I’ve Been Rewatching All The Old Movies I Used To Love, And You Should, Too

Make something old new again.

It all started last month when the cast of That Thing You Do! reunited. "Aww, I remember loving that movie," I said to myself. "I should watch it again one of these days."

One of these days turned into the very same day, as I remembered I had a copy of the movie in my DVD collection and no plans for the night. I had an absolute blast reliving moments I had forgotten, appreciating references that may have gone over my head when I first watched as a kid, and getting the title song stuck in my brain for at least a week. (You're singing it to yourself right now, aren't you? Enjoy!)

That viewing must have opened some sort of floodgate that I wasn't aware even existed, because a week later I found myself wanting to rewatch yet another movie I hadn't seen in years — The Mummy. This time, it was because I had just seen the trailer for this year's reboot, and suddenly felt very protective of Brendan Fraser.

So I ordered a pizza and popped the VHS tape into the player. (Yes, I still own one.) Once again, I thoroughly enjoyed the rewatching experience, and actually found myself wishing I had a copy of The Mummy Returns so I could make it a double feature. 

In the weeks since, I've revisited two more movies I used to love — the classic screwball comedy Bringing Up Baby (I was a teenage film snob) and The Truman Show. I chose to watch them on a whim, having recently been reminded of their existence and finding them waiting for me in my extensive, but mostly untouched, movie collection. Unsurprisingly, I had a great time watching both.



This may not seem noteworthy, especially since I'm no stranger to rewatching things. I watch The Lord of the Rings and The Hobbit so often that I could quote entire scenes to you from memory right now; I turn on Friends reruns nearly every day; I watch the entire series of 30 Rock at least once a year; and whenever I spot Mean Girls on the TV schedule, I have to tune in for a few iconic quotes.

Just like a child will watch the same thing over and over again until it drives their parents crazy, even adults seek out the same entertainment time and again, because there's comfort in predictability. As Derek Thompson writes of this tendency in The Atlantic, "One of the nice things about old movies is that they can't surprise us. We know how they end, and we know how we'll feel when they end ... Old movies never disappoint us: We get older, they stay the same age."

My latest hobby is a little different. Yes, I've seen these movies before, multiple times. But I haven't watched them in years, and I am notoriously bad at remembering movies and TV shows unless I revisit them on a regular basis. I may recall a few famous lines or scenes, and I'll definitely remember whether or not I enjoyed them, but otherwise, it's practically a blank slate.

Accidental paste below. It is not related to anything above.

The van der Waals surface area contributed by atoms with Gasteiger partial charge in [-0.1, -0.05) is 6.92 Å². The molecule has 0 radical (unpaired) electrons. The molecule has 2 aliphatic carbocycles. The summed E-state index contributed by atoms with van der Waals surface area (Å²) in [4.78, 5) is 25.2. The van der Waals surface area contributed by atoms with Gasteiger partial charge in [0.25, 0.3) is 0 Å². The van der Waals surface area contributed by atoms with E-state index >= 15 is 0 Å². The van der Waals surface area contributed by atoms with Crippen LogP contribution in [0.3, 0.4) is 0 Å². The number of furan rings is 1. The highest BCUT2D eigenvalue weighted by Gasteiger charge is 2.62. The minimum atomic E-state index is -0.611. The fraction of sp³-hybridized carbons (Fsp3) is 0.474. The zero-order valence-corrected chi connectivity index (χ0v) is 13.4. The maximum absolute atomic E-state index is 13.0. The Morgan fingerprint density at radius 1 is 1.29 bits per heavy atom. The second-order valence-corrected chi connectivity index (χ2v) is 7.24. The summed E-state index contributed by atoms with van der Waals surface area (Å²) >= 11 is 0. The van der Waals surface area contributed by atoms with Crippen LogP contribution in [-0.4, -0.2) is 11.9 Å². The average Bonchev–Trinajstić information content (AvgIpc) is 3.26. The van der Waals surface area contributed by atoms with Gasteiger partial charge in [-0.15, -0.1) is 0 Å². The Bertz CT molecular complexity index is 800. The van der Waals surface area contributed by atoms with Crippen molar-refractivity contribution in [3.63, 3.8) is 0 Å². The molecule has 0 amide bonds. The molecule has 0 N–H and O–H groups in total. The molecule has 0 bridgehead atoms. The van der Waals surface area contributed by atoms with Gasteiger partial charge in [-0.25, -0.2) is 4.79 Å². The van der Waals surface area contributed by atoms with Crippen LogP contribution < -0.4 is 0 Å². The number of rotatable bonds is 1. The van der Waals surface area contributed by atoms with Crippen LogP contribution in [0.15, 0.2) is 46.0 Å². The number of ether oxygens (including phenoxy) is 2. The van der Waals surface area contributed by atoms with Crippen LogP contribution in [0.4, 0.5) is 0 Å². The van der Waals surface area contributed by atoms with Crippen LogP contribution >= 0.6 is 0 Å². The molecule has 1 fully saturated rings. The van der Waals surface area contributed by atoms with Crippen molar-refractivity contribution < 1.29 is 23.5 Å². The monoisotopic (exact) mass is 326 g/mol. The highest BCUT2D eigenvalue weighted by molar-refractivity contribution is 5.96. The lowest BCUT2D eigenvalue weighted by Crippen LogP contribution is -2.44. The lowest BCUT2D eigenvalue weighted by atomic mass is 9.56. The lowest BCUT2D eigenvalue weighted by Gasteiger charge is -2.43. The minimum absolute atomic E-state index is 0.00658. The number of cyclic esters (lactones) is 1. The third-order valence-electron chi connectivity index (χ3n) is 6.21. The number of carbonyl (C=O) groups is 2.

So when I watch them again, I get the best of both worlds. I have the comfort of knowing that I'll enjoy them, but in some ways it's almost like I'm watching them for the first time again. Of course, it's usually less of an "Oh my God, I can't believe that happened!" response, and more of an "Oh my God, I can't believe I forgot that happened!" Either way, I'm pleasantly surprised. 

But it's not just about rediscovering things I had forgotten. It's also about examining them from a new point of view — in many cases, an entirely different era. Watching The Truman Show today, in a culture saturated with reality television and social media that allows us to peek into the everyday lives of friends and strangers, the story took on an entirely different meaning to me than it did in 1998. 

The Atlantic cites a 2012 study on "reconsumption" by Cristel Antonia Russell and Sidney Levy that states, "Reengaging with the same object, even just once, allows a reworking of experiences as consumers consider their own particular enjoyments and understandings of choices they have made." Derek Thompson calls it "an old memory, overlaid with new perspective."

There's another word I've avoided until now, and that's nostalgia. The concept seems to have developed something of a bad rap in recent years, especially as it relates to the millennial generation's constant rehashing of childhood pop culture, whether through online listicles or rebooted franchises. In a 2016 piece for the New York Post, Reed Tucker criticized this phenomenon by declaring that "'90s culture was awful — and all the nostalgia is nonsense."

I'll admit, I've been known to roll my eyes at the constant stream of sequels and remakes and reunions, wishing I could just watch something original for a change. But I'd be lying if I said I didn't sing along to classic Disney songs when I hear them or clutch my heart when actors from my favorite movies pose for photos together. 

Watching movies I haven't seen in a while brings back memories I haven't explored in a while, and that's nice — even if I sometimes tend to view the movies themselves through rose-colored glasses. (I was outraged, for example, to discover that The Mummy only has a 56 percent on Rotten Tomatoes. Unacceptable!)

I know there are plenty of new things to discover and old things to catch up on, especially in the age of Netflix and Hulu. Watching things you've seen before can sometimes seem like a waste of time. But it can also be therapeutic to stop treating pop culture like an endless to-do list, and occasionally come back to something you know and love.

So the next time you have a free evening, make something old new again by looking through your DVDs or VHS tapes and picking something to rewatch. That's why you bought them in the first place, isn't it?

Cover image: Vasilyev Alexandr / Shutterstock.com

More From A Plus